Reconciliation News: November 2023

Centring the theme of listening, this edition focusses on First Nations people who are making their voices heard for their communities.

This 50th edition of Reconciliation News is about Aboriginal and Torres Strait Islander people raising their voices and singing their stories despite setbacks.

Mundanara Bayles hates the sound of her voice, but she’s following in her dad’s footsteps with her groundbreaking podcast.

Once policed for speaking in Dhurga, intergenerational Yuin choir Djinama Yilaga are reclaiming their language through song.

Jack Bulman couldn’t find a place for Aboriginal men to get together to talk, but now his organisation Mibbinbah creates safe spaces for community to love and listen.

Creating a monument to the Convincing Ground Massacre in Portland, Victoria, Walter Saunder’s sculpture sparks an ongoing conversation on truth-telling in his community.

Never told the language her grandmother was speaking, Denise Smith-Ali OAM has been on a quest to revitalise her Noongar language.

This edition also incluces reflections on the Voice to Parliament referendum and campaign, including Thomas Mayo on what comes next after the Voice; the future of the RAP program; and CEO of Reconciliation Australia Karen Mundine’s actions for supporters to continue the momentum.

Reconciliation News magazine is published twice a year, in print and online. 

To read past editions or to sign-up to receive future hard copy issues of the magazine, go to the Reconciliation News page. 

Paul House with gum leaves and smoke
Paul Girrawah House

Paul Girrawah House has multiple First Nation ancestries from the South-East Canberra region, including the Ngambri-Ngurmal (Walgalu), Pajong (Gundungurra), Wallabollooa (Ngunnawal) and Erambie/Brungle (Wiradyuri) family groups.

Paul acknowledges his diverse First Nation history, he particularly identifies as a descendant of Onyong aka Jindoomang from Weereewaa (Lake George) and Henry ‘Black Harry’ Williams from Namadgi who were both multilingual, essentially Walgalu-Ngunnawal-Wiradjuri speaking warriors and Ngunnawal–Wallaballooa man William Lane aka ‘Billy the Bull’ - Murrjinille.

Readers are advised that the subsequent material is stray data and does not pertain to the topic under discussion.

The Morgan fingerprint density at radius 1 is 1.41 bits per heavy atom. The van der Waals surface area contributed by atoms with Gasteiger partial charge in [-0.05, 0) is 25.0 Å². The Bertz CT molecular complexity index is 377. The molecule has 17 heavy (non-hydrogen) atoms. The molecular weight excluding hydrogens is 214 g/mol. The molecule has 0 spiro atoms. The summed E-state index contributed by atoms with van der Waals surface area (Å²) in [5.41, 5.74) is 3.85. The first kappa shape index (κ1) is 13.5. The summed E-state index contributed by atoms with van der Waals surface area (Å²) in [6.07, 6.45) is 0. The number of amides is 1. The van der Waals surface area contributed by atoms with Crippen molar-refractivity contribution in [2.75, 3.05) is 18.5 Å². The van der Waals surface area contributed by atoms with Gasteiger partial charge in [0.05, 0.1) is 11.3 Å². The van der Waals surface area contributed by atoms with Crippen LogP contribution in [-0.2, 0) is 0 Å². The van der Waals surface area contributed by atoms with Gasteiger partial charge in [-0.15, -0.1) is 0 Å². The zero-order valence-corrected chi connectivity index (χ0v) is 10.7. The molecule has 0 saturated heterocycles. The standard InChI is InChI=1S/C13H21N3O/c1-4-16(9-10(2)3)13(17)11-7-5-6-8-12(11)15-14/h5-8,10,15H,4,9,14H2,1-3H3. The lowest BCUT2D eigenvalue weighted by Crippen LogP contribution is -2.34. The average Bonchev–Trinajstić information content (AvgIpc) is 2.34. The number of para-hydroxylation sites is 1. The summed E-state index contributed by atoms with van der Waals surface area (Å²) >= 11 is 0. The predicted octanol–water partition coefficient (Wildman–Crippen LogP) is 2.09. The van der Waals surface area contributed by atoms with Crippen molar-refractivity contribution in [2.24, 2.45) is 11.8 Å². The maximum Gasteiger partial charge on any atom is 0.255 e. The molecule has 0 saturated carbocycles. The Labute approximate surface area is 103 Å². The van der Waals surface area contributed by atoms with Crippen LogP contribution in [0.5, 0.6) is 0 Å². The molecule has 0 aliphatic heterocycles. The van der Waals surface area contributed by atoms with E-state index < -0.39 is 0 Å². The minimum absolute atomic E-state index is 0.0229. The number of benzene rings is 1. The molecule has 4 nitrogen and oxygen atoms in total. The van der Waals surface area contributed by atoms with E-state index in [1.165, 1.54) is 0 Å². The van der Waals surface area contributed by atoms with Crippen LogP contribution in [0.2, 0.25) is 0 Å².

Paul was born at the old Canberra hospital in the centre of his ancestral country and strongly acknowledges his First Nation matriarch ancestors, in particular his mother Dr Aunty Matilda House-Williams and grandmother, Ms Pearl Simpson-Wedge.

Paul completed a Bachelor of Community Management from Macquarie University, and Graduate Certificate in Wiradjuri Language, Culture and Heritage and Management from CSU.

Paul provided the Welcome to Country for the 47th Opening of Federal Parliament in 2022. Paul is Board Director, Ngambri Local Aboriginal Land Council, Member Indigenous Reference Group, National Museum of Australia and Australian Government Voice Referendum Engagement Group.  

Paul works on country with the ANU, First Nations Portfolio as a Senior Community Engagement Officer

Acknowledgement of Country

Reconciliation Australia acknowledges Traditional Owners of Country throughout Australia and recognises the continuing  connection to lands, waters and communities. We pay our respect to Aboriginal and Torres Strait Islander cultures; and to Elders past and present. 

Aboriginal and Torres Strait Islander peoples should be aware that this website contains images or names of people who have passed away.

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